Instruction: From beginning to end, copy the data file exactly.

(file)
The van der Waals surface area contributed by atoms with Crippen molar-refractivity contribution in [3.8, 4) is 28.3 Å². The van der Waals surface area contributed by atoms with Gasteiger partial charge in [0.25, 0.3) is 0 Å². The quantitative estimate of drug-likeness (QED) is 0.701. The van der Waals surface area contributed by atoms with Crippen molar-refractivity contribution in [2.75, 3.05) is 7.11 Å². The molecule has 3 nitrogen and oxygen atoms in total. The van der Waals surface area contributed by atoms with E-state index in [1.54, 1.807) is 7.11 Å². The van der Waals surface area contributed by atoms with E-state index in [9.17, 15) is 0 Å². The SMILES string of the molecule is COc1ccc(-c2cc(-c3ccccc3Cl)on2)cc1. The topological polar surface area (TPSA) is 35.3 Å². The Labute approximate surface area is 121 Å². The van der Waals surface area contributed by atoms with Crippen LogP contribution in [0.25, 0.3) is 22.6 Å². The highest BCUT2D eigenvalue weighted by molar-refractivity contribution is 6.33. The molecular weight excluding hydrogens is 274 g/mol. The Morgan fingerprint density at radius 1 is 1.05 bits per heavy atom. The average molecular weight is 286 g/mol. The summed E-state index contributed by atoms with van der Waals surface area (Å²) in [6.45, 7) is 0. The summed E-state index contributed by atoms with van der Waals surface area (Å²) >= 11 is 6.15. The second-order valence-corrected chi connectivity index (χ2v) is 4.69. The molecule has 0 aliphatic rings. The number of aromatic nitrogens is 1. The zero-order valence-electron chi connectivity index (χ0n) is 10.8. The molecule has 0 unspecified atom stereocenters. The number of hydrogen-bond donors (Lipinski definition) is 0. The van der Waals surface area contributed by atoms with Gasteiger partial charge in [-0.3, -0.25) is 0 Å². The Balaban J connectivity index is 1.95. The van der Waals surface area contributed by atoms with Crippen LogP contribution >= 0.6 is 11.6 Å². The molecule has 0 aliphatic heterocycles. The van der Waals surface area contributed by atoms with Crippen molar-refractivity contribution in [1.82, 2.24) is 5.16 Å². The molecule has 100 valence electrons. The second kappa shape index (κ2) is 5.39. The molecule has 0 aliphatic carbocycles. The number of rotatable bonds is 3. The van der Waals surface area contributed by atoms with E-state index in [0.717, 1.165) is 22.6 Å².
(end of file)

The van der Waals surface area contributed by atoms with Crippen molar-refractivity contribution in [3.8, 4) is 28.3 Å². The van der Waals surface area contributed by atoms with Gasteiger partial charge in [0.25, 0.3) is 0 Å². The quantitative estimate of drug-likeness (QED) is 0.701. The van der Waals surface area contributed by atoms with Crippen molar-refractivity contribution in [2.75, 3.05) is 7.11 Å². The molecule has 3 nitrogen and oxygen atoms in total. The van der Waals surface area contributed by atoms with E-state index in [1.54, 1.807) is 7.11 Å². The van der Waals surface area contributed by atoms with E-state index in [9.17, 15) is 0 Å². The SMILES string of the molecule is COc1ccc(-c2cc(-c3ccccc3Cl)on2)cc1. The topological polar surface area (TPSA) is 35.3 Å². The Labute approximate surface area is 121 Å². The van der Waals surface area contributed by atoms with Crippen LogP contribution in [0.25, 0.3) is 22.6 Å². The highest BCUT2D eigenvalue weighted by molar-refractivity contribution is 6.33. The molecular weight excluding hydrogens is 274 g/mol. The Morgan fingerprint density at radius 1 is 1.05 bits per heavy atom. The average molecular weight is 286 g/mol. The summed E-state index contributed by atoms with van der Waals surface area (Å²) in [6.45, 7) is 0. The summed E-state index contributed by atoms with van der Waals surface area (Å²) >= 11 is 6.15. The second-order valence-corrected chi connectivity index (χ2v) is 4.69. The molecule has 0 aliphatic rings. The number of aromatic nitrogens is 1. The zero-order valence-electron chi connectivity index (χ0n) is 10.8. The molecule has 0 unspecified atom stereocenters. The number of hydrogen-bond donors (Lipinski definition) is 0. The van der Waals surface area contributed by atoms with Gasteiger partial charge in [-0.3, -0.25) is 0 Å². The Balaban J connectivity index is 1.95. The van der Waals surface area contributed by atoms with Crippen LogP contribution >= 0.6 is 11.6 Å². The molecule has 0 aliphatic heterocycles. The van der Waals surface area contributed by atoms with Crippen molar-refractivity contribution in [1.82, 2.24) is 5.16 Å². The molecule has 100 valence electrons. The second kappa shape index (κ2) is 5.39. The molecule has 0 aliphatic carbocycles. The number of rotatable bonds is 3. The van der Waals surface area contributed by atoms with E-state index in [0.717, 1.165) is 22.6 Å².